Samsung’s DJ Koh Optimistic About their Position in China

February 23, 2016 - Written By Daniel Fuller

Samsung Mobile is, at this moment, the largest and most successful Android OEM in the world. Shooting ahead of the competition in tons of markets over the past few years, Samsung’s meteoric rise to the top of the world hasn’t quite been a bed of roses in China. Smaller regional manufacturers like Xiaomi, Meizu and LeEco have stolen the show in China, each for their own reasons. Between the larger, longstanding mainstays and the smaller or newer elements keeping the Chinese market fresh and varied, the fierce market refuses to cut anybody any slack. Samsung, mighty in most other markets, is only number six in China. In a pond that big, being a big fish simply isn’t enough. Samsung Mobile chief DJ Koh, however, is convinced that the worst is over and that Samsung will see brighter days in China from here on.

According to Koh, sales and growth in China have stabilized, giving the company some much-needed wiggle room for their new flagships, the Galaxy S7 and S7 Edge, to take center stage while the mid-range and entry-level Chinese markets are satisfied by Samsung’s other offerings, such as members of the Galaxy A and J series. Koh also said that business in China is showing some of the classic signs of an upcoming turnabout. Their fall has stopped, leaving them on steady footing. They have devices in every segment of the market thus far. Their upcoming flagships are all set to blow most local options out of the water and get people talking about Samsung in China, which will, hopefully, bring them more sales.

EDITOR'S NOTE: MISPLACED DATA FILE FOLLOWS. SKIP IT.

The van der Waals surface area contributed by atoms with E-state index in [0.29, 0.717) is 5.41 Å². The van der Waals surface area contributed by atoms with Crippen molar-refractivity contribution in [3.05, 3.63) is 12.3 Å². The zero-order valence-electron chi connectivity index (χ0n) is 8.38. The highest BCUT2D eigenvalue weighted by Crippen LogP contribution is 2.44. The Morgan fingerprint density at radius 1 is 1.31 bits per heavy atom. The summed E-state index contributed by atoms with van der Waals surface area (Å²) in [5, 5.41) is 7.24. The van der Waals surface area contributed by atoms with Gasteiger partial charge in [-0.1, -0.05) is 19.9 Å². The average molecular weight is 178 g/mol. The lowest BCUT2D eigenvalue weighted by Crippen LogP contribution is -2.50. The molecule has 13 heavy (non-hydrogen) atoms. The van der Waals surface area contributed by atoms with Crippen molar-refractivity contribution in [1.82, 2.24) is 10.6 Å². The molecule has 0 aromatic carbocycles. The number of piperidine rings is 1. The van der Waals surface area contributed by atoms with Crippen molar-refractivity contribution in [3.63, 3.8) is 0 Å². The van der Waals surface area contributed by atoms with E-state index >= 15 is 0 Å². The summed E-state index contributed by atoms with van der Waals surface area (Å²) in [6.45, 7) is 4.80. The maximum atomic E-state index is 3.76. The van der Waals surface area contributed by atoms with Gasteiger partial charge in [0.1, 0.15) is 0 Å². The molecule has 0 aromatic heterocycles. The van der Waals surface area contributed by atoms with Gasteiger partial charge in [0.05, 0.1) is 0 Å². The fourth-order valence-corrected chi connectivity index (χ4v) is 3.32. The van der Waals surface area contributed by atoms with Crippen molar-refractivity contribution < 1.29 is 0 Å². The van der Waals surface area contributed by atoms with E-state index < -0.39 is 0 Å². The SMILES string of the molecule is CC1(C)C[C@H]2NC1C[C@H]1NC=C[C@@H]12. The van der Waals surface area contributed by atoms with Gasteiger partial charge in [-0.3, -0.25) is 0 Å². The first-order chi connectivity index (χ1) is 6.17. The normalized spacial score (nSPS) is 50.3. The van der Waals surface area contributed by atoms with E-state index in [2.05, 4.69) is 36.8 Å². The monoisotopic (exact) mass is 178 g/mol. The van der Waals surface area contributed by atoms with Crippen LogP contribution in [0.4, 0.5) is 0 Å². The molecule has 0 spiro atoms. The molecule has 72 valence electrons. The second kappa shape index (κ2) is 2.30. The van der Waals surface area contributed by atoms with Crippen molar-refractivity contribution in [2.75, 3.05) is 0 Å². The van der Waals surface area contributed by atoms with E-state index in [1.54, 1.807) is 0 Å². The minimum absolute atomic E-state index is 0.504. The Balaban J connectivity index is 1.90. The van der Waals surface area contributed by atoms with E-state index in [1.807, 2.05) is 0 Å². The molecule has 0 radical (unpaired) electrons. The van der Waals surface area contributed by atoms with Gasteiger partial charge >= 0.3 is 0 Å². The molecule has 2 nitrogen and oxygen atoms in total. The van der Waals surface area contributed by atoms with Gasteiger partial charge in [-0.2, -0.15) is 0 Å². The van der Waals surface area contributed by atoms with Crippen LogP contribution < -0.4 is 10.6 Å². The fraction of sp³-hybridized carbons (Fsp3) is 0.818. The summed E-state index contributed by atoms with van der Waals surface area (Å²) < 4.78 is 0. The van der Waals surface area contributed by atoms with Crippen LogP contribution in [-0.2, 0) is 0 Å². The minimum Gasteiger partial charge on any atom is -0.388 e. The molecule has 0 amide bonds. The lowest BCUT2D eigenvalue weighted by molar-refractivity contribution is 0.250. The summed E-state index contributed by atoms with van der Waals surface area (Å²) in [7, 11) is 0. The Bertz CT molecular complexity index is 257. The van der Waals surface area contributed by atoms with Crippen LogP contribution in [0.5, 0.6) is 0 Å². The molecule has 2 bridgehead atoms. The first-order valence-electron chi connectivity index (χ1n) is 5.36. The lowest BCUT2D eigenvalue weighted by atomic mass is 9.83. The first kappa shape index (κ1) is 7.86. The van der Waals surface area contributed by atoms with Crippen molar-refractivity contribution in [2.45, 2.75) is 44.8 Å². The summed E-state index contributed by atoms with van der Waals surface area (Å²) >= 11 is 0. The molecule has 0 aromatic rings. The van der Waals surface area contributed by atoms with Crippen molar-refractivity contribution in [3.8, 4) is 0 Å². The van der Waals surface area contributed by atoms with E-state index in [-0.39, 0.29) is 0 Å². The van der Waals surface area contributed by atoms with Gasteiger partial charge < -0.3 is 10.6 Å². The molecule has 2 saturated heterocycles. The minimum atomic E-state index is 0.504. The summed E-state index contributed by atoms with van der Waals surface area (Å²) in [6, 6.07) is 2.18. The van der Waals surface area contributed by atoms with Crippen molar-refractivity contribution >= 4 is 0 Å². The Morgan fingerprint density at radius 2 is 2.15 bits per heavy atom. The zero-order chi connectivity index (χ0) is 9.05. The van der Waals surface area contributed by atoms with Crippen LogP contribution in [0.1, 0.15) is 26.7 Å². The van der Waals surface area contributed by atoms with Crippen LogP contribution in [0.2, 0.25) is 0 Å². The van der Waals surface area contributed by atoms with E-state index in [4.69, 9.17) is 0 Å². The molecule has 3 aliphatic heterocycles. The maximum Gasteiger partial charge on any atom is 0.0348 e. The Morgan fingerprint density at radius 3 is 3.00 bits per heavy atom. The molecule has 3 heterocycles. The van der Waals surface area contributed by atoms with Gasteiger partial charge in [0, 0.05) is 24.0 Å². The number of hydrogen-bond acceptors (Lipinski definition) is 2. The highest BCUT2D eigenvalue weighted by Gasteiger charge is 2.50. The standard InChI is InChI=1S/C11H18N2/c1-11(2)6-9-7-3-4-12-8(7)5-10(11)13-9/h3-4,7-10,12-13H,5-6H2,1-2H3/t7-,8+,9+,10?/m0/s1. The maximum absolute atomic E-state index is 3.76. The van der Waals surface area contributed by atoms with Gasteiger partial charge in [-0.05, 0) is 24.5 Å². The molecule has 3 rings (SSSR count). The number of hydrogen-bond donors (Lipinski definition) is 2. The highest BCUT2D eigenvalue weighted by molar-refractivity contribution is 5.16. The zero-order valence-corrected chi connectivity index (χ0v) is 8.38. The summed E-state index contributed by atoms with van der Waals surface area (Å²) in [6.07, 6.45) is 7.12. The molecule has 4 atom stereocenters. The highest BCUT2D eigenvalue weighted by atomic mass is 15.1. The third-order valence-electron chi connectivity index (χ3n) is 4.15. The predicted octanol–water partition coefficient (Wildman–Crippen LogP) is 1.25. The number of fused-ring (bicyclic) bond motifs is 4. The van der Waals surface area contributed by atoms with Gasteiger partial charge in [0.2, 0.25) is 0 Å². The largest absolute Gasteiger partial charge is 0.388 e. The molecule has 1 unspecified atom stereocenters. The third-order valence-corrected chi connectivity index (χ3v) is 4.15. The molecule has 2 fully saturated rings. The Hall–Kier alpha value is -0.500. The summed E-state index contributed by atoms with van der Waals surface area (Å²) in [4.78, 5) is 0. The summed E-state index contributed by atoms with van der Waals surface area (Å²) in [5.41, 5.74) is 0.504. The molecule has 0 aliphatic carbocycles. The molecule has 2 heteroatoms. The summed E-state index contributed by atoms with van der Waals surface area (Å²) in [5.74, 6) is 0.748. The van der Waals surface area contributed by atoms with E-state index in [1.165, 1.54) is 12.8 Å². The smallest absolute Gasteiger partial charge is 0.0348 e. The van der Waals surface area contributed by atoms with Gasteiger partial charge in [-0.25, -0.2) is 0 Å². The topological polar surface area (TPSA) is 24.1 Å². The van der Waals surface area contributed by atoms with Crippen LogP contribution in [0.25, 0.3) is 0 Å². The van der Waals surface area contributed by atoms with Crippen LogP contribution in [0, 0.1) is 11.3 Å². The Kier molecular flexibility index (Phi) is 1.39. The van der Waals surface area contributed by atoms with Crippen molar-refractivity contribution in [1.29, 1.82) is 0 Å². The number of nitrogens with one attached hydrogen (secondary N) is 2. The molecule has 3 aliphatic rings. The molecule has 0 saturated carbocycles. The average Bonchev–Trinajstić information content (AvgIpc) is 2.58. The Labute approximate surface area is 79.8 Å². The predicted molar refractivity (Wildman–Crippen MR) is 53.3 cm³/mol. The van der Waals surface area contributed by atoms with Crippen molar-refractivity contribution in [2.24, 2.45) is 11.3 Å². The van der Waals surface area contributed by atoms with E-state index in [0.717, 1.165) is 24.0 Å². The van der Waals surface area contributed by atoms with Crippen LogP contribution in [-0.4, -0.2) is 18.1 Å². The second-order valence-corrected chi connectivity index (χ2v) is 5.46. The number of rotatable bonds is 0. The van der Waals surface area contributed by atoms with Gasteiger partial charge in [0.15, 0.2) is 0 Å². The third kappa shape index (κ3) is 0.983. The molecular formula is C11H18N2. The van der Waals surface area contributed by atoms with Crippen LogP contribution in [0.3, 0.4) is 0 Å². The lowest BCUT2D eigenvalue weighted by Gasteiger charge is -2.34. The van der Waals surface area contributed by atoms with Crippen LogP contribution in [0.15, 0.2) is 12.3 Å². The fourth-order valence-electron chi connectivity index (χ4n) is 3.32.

While local cuisine such as the upcoming Xiaomi Mi5 and the LeEco Le Max Pro may be extremely appealing, perhaps even purpose-built for the China market, Samsung is hoping to cause an upset in the flagship ecosystem worldwide with the Galaxy S7 and S7 Edge. Arguably, they’ve even targeted Chinese consumers by partnering with LINE, makers of one of China’s top chat services, to create stylish accessories for the two phones. Whether Samsung can pop the bubble and truly disrupt the Chinese market remains to be seen, but it’s not hard to see why Koh is saying that the worst of Samsung’s issues in China are over.